Twelve white varieties are also quite important in Italy; here they are in alphabetical order:
Arneis (ahr NASE):
This old, Piedmontese variety is newly popular in the wine zones around the city of Alba. It is low in acidity and fairly flavorful, making soft and round wines with notes of melon, almonds, and flowers.
Chardonnay (shar doh nay):
In the late 1970s, winemakers in northeastern Italy “discovered” that they had Chardonnay in their vineyards (misidentified as Pinot Blanc) and began making Chardonnay wines. In more recent times, Chardonnay has become popular all over Italy, from Piedmont to Sicily, as winemakers try their hand at making world-class white wine with a world-class grape. In general, the Italian versions are leaner and crisper than the Chardonnay norm, and many don’t have enough fruit character to sustain their oak aging.
Cortese (cor TAE sae):
Grown in various parts of northern Italy, but a specialty of Piedmont’s Gavi zone, Cortese makes crisp, light-bodied wines with citrus and appley flavors; the best have mineral character and even notes of honey.
Fiano (fee AH no):
A perfumed and flavorful variety that’s probably the finest white variety of Southern Italy, grown mainly in Campania. Its wines are medium-bodied and capable of aging, developing aromatic richness as they do.
Garganega (gar GAH nae ga):
The main variety of Soave, this is one of Italy’s unsung native white grapes that’s finally earning respect. Producers such as Pier pan have proved that it’s capable of making rich, unctuous wines with character and class.
Greco (GRAE co):
Grown throughout Italy’s South, this fine variety makes crisp, fairly aromatic (citrusy, floral) wines that have good weight, viscosity, and character.
Malvasia (mahl vah SEE ah):
This variety grows throughout Italy. Several white sub-varieties exist, including the better Malvasia Toscana, the ancient and flavorful Malvasia Istriana, and the weaker Malvasia di Candia. It’s often paired with Trebbiano, to lend wines a bit of richness, but it has the downside of oxidizing easily. Malvasia produces innocuous whites as well as the rich Vin Santo. A red Malvasia, called Malvasia Nera, also exists.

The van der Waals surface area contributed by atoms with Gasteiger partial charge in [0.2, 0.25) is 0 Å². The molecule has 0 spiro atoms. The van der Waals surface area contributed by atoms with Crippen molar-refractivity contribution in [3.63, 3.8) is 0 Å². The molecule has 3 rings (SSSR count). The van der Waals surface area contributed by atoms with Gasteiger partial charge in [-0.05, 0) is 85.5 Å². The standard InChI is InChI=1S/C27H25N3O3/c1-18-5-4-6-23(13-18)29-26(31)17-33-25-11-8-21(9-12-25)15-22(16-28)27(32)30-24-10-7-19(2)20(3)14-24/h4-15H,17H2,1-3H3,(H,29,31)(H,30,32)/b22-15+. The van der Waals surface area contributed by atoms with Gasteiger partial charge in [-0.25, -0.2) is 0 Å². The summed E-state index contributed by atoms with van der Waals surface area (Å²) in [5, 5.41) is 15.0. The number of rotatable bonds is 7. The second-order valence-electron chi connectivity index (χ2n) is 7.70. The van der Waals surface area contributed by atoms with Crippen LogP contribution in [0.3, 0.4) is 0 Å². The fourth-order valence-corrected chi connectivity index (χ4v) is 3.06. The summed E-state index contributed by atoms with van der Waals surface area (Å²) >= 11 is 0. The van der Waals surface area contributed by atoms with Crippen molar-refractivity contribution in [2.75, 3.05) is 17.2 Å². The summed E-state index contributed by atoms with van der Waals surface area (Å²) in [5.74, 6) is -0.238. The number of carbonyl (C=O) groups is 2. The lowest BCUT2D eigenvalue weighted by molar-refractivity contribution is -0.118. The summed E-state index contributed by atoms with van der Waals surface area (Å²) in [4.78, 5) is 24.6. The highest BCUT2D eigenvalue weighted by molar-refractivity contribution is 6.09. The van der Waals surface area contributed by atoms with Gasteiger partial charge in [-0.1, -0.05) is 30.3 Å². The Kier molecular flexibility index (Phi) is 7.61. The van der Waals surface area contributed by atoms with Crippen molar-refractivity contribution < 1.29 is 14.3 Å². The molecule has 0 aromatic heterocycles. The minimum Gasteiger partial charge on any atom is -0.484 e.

Moscato (moh SKAH toh):
The Muscat Blanc a Petits Grains grows all over Italy, making all sorts of wines, from delicate Moscato d’Asti to rich dessert styles; its most famous version is the sparkling wine, Asti. The floral, perfumed notes that Moscato attains in the North are among the most finesseful expressions of this variety anywhere in the world. The golden and red types of Moscato are also used to make certain Italian wines. Another Muscat, Muscat of Alexandria or “Zibibbo,” makes some of Southern Italy’s dessert wines.
Pinot Bianco (pee noh bee AHN coh):
Known as Pinot Blanc in France, this variety has grown in Northeastern Italy for more than a century. In Alto Adige, its wines attain a character and richness unknown from this variety elsewhere in the world.
Riesling Renano (REES ling rea NAH noh):
“Renano” means “Rhine,” and this name represents the classic Riesling grape, which grows throughout Northeastern Italy. (Riesling Italico is Welschriesling, a different variety.)
Sauvignon (soh vee n’yahn):
Italians call the Sauvignon Blanc variety only by its first name; it grows throughout the Northeast, where it makes herbal, intensely flavorful wines; some growers are cultivating it in less traditional areas, such as Piedmont and Tuscany, to make internationally styled wines.
Vermentino (ver men TEE noh):
This variety is at home in Sardinia, Liguria, and coastal Tuscany, where it makes crisp, light- or medium-bodied wines. It has solid potential for fine wines.
By Mary Ewing-Mulligan and Ed McCarthy from Italian Wine for Dummies